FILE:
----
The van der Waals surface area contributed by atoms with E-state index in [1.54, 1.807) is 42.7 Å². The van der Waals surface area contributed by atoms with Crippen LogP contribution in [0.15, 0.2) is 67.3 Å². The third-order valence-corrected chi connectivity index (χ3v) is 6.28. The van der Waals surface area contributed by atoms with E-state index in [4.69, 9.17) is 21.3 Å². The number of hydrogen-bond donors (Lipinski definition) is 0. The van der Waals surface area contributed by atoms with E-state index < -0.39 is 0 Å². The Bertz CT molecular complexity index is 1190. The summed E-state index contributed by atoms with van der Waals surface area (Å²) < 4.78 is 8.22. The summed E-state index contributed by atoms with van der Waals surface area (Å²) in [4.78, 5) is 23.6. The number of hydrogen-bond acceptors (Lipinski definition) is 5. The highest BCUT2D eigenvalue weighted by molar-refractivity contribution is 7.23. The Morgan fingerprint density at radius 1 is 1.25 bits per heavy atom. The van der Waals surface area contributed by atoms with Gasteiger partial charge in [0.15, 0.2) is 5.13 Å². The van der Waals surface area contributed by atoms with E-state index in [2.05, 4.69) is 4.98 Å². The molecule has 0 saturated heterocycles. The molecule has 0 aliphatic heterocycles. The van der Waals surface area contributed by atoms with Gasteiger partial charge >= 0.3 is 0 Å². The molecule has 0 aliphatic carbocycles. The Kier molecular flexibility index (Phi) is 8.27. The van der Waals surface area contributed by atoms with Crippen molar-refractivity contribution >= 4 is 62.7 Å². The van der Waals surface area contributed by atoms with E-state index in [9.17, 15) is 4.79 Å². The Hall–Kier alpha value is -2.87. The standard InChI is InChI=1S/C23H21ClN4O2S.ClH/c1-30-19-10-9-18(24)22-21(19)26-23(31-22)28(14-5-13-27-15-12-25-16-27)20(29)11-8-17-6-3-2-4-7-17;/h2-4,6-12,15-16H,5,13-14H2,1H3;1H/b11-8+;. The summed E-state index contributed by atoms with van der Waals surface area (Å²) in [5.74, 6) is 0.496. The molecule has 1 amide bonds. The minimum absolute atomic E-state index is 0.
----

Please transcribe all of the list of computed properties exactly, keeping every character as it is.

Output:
The van der Waals surface area contributed by atoms with E-state index in [1.54, 1.807) is 42.7 Å². The van der Waals surface area contributed by atoms with Crippen LogP contribution in [0.15, 0.2) is 67.3 Å². The third-order valence-corrected chi connectivity index (χ3v) is 6.28. The van der Waals surface area contributed by atoms with E-state index in [4.69, 9.17) is 21.3 Å². The number of hydrogen-bond donors (Lipinski definition) is 0. The van der Waals surface area contributed by atoms with E-state index < -0.39 is 0 Å². The Bertz CT molecular complexity index is 1190. The summed E-state index contributed by atoms with van der Waals surface area (Å²) < 4.78 is 8.22. The summed E-state index contributed by atoms with van der Waals surface area (Å²) in [4.78, 5) is 23.6. The number of hydrogen-bond acceptors (Lipinski definition) is 5. The highest BCUT2D eigenvalue weighted by molar-refractivity contribution is 7.23. The Morgan fingerprint density at radius 1 is 1.25 bits per heavy atom. The van der Waals surface area contributed by atoms with Gasteiger partial charge in [0.15, 0.2) is 5.13 Å². The van der Waals surface area contributed by atoms with E-state index in [2.05, 4.69) is 4.98 Å². The molecule has 0 saturated heterocycles. The molecule has 0 aliphatic heterocycles. The van der Waals surface area contributed by atoms with Gasteiger partial charge >= 0.3 is 0 Å². The molecule has 0 aliphatic carbocycles. The Kier molecular flexibility index (Phi) is 8.27. The van der Waals surface area contributed by atoms with Crippen molar-refractivity contribution >= 4 is 62.7 Å². The van der Waals surface area contributed by atoms with E-state index in [9.17, 15) is 4.79 Å². The Hall–Kier alpha value is -2.87. The standard InChI is InChI=1S/C23H21ClN4O2S.ClH/c1-30-19-10-9-18(24)22-21(19)26-23(31-22)28(14-5-13-27-15-12-25-16-27)20(29)11-8-17-6-3-2-4-7-17;/h2-4,6-12,15-16H,5,13-14H2,1H3;1H/b11-8+;. The summed E-state index contributed by atoms with van der Waals surface area (Å²) in [5.74, 6) is 0.496. The molecule has 1 amide bonds. The minimum absolute atomic E-state index is 0.